Thursday, October 22, 2009

County board mulls over animal control

Bill Grimes

If there’s one thing Effingham County residents don’t agree upon, it’s how the county board should proceed on a lingering animal control issue.

Despite a 2 1/2 hour board meeting Monday that was punctuated with a number of opposing views, the board wasn’t able to provide State’s Attorney Ed Deters with a whole lot of guidance on several pending issues related to animal control — particularly the alleged hoarding that has generated complaints from several people in a Lake Sara-area subdivision in rural Effingham.

“Ed, we’re not helping you at all,” said board Chairwoman Carolyn Willenburg. “I don’t know what the answer is.”

Board members did agree higher fines should be part of an amended animal control ordinance but said a zero-tolerance policy about animals running loose, even in farm areas, should not be considered...

But board members and private citizens alike agonized over the issue of how many animals is too many. The Illinois Animal Control Act prohibits hoarding of “companion animals,” but does not list a number of animals one must have to be considered a hoarder...

Board member Mark Percival suggested a hoarding provision would be an undue burden on animal control personnel.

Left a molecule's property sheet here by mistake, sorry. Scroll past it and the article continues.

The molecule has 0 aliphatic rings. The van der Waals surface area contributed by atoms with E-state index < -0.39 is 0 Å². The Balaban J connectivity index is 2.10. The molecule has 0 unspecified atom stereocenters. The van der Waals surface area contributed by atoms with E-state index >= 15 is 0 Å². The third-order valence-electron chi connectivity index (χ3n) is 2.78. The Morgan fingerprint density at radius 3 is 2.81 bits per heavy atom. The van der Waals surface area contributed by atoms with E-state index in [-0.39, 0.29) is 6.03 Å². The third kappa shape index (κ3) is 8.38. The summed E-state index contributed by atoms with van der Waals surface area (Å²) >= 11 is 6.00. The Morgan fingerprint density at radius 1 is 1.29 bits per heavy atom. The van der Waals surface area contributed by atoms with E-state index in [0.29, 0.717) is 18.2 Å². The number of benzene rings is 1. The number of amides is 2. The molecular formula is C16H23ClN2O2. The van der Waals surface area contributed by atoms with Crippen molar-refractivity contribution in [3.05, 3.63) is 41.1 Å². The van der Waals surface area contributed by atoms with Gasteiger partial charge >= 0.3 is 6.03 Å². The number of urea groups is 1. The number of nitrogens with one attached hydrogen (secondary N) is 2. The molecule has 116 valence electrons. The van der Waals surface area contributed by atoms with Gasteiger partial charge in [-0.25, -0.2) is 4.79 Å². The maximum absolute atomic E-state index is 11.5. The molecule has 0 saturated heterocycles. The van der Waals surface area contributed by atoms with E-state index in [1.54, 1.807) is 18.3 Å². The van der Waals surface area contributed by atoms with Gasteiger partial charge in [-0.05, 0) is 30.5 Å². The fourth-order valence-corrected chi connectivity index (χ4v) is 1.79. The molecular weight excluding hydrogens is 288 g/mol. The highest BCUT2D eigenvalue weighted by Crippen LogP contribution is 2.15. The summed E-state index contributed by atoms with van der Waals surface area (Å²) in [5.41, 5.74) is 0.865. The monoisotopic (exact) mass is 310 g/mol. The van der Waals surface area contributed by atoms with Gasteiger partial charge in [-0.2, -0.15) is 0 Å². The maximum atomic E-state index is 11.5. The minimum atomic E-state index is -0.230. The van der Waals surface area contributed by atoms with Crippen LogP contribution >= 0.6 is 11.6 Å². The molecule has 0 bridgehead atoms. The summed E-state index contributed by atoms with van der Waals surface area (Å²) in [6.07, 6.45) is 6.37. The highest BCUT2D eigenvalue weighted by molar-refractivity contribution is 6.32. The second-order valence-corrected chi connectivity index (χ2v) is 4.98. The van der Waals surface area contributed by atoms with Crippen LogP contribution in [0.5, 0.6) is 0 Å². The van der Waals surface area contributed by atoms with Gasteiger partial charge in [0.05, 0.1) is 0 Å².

“The county has many things to do besides count cats,” Percival said. “Covenants could be placed in each subdivision.”

But several neighbors of Calvin Myatt, who is accused of owning up to 160 cats at his Lake Sara-area home, said Myatt’s cats have caused a problem in their neighborhood. Several residents of the Nees Subdivision on the north shore of the lake have expressed frustration with the inability of anybody to do something about the cats, which they claim create smell and disease issues in their area.

“You can’t sit in my yard without smelling it,” said Jamie Sidwell, who lives down the street from the Myatts. “Having more than 100 cats is wrong.”

County animal control officers and Illinois Department of Ag officials, who have visited the Myatt property, claim Myatt’s cats are cared for and say he is not in violation of the state hoarding statute, which is unclear in its description of what constitutes hoarding..."